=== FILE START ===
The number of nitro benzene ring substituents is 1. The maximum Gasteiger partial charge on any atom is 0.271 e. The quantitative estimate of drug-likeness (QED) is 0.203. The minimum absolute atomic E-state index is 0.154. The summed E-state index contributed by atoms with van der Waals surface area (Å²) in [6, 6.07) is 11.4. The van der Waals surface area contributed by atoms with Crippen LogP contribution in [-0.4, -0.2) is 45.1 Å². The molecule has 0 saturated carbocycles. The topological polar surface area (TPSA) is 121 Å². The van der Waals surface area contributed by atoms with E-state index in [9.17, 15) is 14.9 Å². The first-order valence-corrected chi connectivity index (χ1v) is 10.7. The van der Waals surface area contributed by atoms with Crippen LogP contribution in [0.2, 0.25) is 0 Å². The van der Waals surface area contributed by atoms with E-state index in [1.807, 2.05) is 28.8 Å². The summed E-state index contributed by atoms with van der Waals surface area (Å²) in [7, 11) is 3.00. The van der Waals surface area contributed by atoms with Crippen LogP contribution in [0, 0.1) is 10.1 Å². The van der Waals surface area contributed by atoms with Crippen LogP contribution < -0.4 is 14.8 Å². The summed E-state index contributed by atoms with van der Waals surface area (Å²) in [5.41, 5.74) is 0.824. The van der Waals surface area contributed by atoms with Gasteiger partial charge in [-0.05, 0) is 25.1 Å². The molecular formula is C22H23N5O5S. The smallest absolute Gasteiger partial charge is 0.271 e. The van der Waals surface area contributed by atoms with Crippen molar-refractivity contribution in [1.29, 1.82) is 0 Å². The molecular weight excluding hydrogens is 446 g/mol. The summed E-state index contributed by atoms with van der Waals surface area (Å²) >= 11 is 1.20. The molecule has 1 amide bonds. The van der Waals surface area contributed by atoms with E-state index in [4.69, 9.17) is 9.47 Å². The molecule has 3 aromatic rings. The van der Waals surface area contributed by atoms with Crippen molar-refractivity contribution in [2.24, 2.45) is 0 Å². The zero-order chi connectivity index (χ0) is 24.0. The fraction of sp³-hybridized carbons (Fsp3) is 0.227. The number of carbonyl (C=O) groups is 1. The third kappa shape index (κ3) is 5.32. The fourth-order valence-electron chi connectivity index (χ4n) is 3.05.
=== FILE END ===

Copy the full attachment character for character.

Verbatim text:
The number of nitro benzene ring substituents is 1. The maximum Gasteiger partial charge on any atom is 0.271 e. The quantitative estimate of drug-likeness (QED) is 0.203. The minimum absolute atomic E-state index is 0.154. The summed E-state index contributed by atoms with van der Waals surface area (Å²) in [6, 6.07) is 11.4. The van der Waals surface area contributed by atoms with Crippen LogP contribution in [-0.4, -0.2) is 45.1 Å². The molecule has 0 saturated carbocycles. The topological polar surface area (TPSA) is 121 Å². The van der Waals surface area contributed by atoms with E-state index in [9.17, 15) is 14.9 Å². The first-order valence-corrected chi connectivity index (χ1v) is 10.7. The van der Waals surface area contributed by atoms with Crippen LogP contribution in [0.2, 0.25) is 0 Å². The van der Waals surface area contributed by atoms with E-state index in [1.807, 2.05) is 28.8 Å². The summed E-state index contributed by atoms with van der Waals surface area (Å²) in [7, 11) is 3.00. The van der Waals surface area contributed by atoms with Crippen LogP contribution in [0, 0.1) is 10.1 Å². The van der Waals surface area contributed by atoms with Crippen LogP contribution < -0.4 is 14.8 Å². The summed E-state index contributed by atoms with van der Waals surface area (Å²) in [5.41, 5.74) is 0.824. The van der Waals surface area contributed by atoms with Gasteiger partial charge in [-0.05, 0) is 25.1 Å². The molecular formula is C22H23N5O5S. The smallest absolute Gasteiger partial charge is 0.271 e. The van der Waals surface area contributed by atoms with Crippen molar-refractivity contribution in [1.29, 1.82) is 0 Å². The molecular weight excluding hydrogens is 446 g/mol. The summed E-state index contributed by atoms with van der Waals surface area (Å²) >= 11 is 1.20. The molecule has 1 amide bonds. The van der Waals surface area contributed by atoms with E-state index in [4.69, 9.17) is 9.47 Å². The molecule has 3 aromatic rings. The van der Waals surface area contributed by atoms with Crippen molar-refractivity contribution in [2.24, 2.45) is 0 Å². The zero-order chi connectivity index (χ0) is 24.0. The fraction of sp³-hybridized carbons (Fsp3) is 0.227. The number of carbonyl (C=O) groups is 1. The third kappa shape index (κ3) is 5.32. The fourth-order valence-electron chi connectivity index (χ4n) is 3.05.